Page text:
Unfortunately, the county also has streams that rank among the poorest for water quality.
Water quality data collected by a network of volunteers over the past 11 years is used to assess pollution — namely sediment levels or chemicals running off into streams — and track changes in water quality over time, assigning the streams a ranking from “excellent” to “poor”.
Here’s a run down on how various streams have been faring, according to the stream sampling.
Streams showing signs of improvement include:
• Jonathan Creek near its confluence with the Pigeon River now has good to excellent water quality. Historically it was rated average to below average.
• Rush Fork used to have some of the worst water quality in the county. It’s now considered average near its confluence with Crabtree Creek.
• Water quality in Plott Creek has improved from below average to good over the past three years.
• The Pigeon River downstream of Canton used to consistently have poor to below average water quality. It’s been rated as average three of the last four years.
Meanwhile, other streams aren’t so great.
• The Cove Creek, Fines Creek and Hyatt Creek watersheds are poor to below average. This is also true in the upper reaches of Rush Fork Creek. These ratings have been consistent since sampling started.
• Water quality in the upper reaches of Jonathan and Raccoon Creeks has degraded to average or below average over the last three years. Both sites used to have good to excellent water quality.
• Ratcliff Cove branch has changed from average to below average over the last two years.
• Eaglenest Creek downgraded from average ratings the past two years to below average in 2006.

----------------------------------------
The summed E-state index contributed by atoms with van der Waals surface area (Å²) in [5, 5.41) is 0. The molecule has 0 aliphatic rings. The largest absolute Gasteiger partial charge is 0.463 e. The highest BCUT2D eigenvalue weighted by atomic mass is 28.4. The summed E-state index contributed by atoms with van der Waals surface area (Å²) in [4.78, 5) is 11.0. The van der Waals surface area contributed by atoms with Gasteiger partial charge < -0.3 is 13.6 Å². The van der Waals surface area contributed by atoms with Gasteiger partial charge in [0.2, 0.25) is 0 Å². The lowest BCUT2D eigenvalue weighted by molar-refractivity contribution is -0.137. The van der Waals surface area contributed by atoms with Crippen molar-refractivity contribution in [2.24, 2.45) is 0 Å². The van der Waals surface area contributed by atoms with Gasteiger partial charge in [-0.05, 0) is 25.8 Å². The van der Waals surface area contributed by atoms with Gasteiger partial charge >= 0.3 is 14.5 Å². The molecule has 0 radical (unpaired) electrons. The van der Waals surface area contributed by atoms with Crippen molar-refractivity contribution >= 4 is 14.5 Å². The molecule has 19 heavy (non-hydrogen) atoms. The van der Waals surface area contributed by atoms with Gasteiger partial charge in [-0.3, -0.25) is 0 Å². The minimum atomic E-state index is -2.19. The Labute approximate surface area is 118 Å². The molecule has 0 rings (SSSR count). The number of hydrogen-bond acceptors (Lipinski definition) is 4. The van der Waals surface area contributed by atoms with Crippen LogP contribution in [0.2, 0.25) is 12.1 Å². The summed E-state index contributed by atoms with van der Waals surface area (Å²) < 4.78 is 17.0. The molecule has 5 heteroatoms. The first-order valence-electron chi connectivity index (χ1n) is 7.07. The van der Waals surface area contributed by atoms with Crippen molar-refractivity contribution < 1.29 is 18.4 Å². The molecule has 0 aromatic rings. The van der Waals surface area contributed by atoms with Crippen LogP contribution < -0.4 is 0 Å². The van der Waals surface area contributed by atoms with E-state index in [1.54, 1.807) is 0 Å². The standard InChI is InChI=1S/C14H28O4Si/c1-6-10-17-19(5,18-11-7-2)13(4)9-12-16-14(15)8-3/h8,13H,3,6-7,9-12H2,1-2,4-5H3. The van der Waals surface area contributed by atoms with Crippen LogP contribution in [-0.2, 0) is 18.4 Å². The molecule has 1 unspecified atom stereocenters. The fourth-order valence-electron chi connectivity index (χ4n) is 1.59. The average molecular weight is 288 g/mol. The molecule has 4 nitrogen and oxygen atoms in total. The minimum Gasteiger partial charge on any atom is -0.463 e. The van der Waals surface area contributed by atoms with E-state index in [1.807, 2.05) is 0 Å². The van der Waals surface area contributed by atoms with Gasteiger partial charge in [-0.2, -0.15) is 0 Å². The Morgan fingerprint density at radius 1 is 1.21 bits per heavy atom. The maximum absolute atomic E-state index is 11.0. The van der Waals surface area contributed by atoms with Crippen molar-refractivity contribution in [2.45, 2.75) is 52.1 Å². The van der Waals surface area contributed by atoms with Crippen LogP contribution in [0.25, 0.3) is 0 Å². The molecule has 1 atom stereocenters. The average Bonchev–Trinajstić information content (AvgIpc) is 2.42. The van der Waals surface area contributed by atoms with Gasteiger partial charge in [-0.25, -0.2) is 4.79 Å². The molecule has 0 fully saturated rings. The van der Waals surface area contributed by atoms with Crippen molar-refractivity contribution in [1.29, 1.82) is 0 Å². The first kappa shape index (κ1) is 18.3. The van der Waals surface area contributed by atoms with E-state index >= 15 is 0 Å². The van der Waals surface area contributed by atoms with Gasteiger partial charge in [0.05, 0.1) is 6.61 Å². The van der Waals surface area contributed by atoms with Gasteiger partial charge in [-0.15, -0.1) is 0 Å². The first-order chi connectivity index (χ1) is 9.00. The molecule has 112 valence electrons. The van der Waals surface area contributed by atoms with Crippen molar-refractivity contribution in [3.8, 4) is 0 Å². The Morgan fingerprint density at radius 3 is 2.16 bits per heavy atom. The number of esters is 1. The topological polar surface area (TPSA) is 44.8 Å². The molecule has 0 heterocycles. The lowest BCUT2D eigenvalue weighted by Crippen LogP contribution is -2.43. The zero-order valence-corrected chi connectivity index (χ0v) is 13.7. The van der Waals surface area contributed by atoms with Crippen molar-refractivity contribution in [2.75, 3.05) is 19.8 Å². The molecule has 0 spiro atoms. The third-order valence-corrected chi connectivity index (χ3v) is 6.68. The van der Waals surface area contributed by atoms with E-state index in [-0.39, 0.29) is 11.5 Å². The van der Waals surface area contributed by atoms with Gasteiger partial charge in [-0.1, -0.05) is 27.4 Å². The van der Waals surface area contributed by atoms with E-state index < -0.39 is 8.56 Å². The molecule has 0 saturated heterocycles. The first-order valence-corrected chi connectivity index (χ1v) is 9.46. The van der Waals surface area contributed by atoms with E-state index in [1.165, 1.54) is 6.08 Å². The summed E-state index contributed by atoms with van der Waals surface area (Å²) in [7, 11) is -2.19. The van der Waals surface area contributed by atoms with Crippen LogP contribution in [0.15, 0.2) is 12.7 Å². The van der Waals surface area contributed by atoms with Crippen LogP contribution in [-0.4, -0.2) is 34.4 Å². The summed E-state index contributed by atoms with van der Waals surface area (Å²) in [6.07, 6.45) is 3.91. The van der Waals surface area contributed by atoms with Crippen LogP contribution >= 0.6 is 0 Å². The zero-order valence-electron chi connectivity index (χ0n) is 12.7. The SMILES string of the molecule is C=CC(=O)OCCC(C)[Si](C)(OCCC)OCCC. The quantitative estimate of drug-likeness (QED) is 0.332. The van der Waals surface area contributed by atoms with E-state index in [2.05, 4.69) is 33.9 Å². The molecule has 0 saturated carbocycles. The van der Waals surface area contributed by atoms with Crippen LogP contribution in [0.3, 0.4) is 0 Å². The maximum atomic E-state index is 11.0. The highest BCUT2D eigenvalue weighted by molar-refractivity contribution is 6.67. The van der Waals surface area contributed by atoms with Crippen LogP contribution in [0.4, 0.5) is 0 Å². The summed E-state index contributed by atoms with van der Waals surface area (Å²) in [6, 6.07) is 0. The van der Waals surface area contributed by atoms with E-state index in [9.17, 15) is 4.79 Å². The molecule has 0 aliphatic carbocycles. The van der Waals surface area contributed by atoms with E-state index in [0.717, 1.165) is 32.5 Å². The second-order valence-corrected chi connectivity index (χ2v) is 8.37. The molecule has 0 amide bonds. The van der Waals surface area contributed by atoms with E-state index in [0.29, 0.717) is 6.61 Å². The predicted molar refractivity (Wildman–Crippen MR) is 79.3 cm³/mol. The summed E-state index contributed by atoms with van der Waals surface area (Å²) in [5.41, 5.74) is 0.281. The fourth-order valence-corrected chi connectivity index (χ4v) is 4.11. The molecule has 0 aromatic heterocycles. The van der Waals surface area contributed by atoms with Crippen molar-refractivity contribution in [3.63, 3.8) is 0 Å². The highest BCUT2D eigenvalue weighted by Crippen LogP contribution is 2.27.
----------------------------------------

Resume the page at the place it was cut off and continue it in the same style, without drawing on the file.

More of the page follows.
The primary source of pollution causing a downturn in water quality is sediment, according to Haywood Waterways sampling. Excess sediment typically comes from road construction, home building, poor agricultural activities, and eroding stream banks.
Meanwhile, excessive nutrients appear to be a problem in the Fines Creek, Hyatt Creek, Raccoon Creek and upper portions of Jonathon Creek watersheds. Nutrients can come from pet waste, livestock manure running into creeks, failing septic systems, and using too much fertilizer on lawns and fields.
This is the 11th year Haywood Waterways has been coordinating sampling in Haywood County. The project now spans 27 sampling sites. Haywood Waterways uses the sampling data in grant proposals written in conjunction with the Haywood Soil & Water Conservation District and Southwestern NC Resource Conservation & Development Council.
The organizations look for landowners willing to install “best management practices” designed to reduce or eliminate pollution, be it cow manure run-off from a farm or an eroding stream bank in a development.
The Volunteer Water Information Network receives financial support from the Pigeon River Fund and in-kind support from the University of North Carolina-Asheville.